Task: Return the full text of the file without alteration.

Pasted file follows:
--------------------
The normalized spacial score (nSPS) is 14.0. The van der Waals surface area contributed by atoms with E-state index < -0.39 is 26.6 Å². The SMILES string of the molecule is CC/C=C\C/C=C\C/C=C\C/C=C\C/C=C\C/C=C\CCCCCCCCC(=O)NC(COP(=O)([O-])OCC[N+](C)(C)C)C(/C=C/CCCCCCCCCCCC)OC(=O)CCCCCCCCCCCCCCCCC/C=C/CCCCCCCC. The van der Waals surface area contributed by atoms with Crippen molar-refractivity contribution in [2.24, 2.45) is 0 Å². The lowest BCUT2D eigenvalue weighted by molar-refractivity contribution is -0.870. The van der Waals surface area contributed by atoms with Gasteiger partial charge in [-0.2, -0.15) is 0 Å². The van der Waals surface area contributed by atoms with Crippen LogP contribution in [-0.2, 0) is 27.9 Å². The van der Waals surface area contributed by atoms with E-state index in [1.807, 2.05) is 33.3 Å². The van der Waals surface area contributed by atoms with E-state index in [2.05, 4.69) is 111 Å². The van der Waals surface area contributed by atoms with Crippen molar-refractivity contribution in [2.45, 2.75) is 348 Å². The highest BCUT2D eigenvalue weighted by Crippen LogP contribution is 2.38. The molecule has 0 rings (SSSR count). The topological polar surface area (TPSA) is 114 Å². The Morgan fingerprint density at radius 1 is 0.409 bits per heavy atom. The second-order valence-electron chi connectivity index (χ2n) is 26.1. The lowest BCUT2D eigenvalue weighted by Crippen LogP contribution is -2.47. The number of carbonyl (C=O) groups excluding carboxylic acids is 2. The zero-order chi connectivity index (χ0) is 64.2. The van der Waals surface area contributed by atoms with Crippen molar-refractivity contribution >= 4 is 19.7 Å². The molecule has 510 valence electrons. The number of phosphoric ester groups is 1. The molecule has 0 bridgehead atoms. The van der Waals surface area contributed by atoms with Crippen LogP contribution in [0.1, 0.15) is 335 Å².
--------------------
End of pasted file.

The normalized spacial score (nSPS) is 14.0. The van der Waals surface area contributed by atoms with E-state index < -0.39 is 26.6 Å². The SMILES string of the molecule is CC/C=C\C/C=C\C/C=C\C/C=C\C/C=C\C/C=C\CCCCCCCCC(=O)NC(COP(=O)([O-])OCC[N+](C)(C)C)C(/C=C/CCCCCCCCCCCC)OC(=O)CCCCCCCCCCCCCCCCC/C=C/CCCCCCCC. The van der Waals surface area contributed by atoms with Crippen molar-refractivity contribution in [2.24, 2.45) is 0 Å². The lowest BCUT2D eigenvalue weighted by molar-refractivity contribution is -0.870. The van der Waals surface area contributed by atoms with Gasteiger partial charge in [-0.2, -0.15) is 0 Å². The van der Waals surface area contributed by atoms with Crippen LogP contribution in [-0.2, 0) is 27.9 Å². The van der Waals surface area contributed by atoms with E-state index in [1.807, 2.05) is 33.3 Å². The van der Waals surface area contributed by atoms with E-state index in [2.05, 4.69) is 111 Å². The van der Waals surface area contributed by atoms with Crippen molar-refractivity contribution in [2.45, 2.75) is 348 Å². The highest BCUT2D eigenvalue weighted by Crippen LogP contribution is 2.38. The molecule has 0 rings (SSSR count). The topological polar surface area (TPSA) is 114 Å². The Morgan fingerprint density at radius 1 is 0.409 bits per heavy atom. The second-order valence-electron chi connectivity index (χ2n) is 26.1. The lowest BCUT2D eigenvalue weighted by Crippen LogP contribution is -2.47. The number of carbonyl (C=O) groups excluding carboxylic acids is 2. The zero-order chi connectivity index (χ0) is 64.2. The van der Waals surface area contributed by atoms with Crippen molar-refractivity contribution >= 4 is 19.7 Å². The molecule has 510 valence electrons. The number of phosphoric ester groups is 1. The molecule has 0 bridgehead atoms. The van der Waals surface area contributed by atoms with Crippen LogP contribution in [0.1, 0.15) is 335 Å².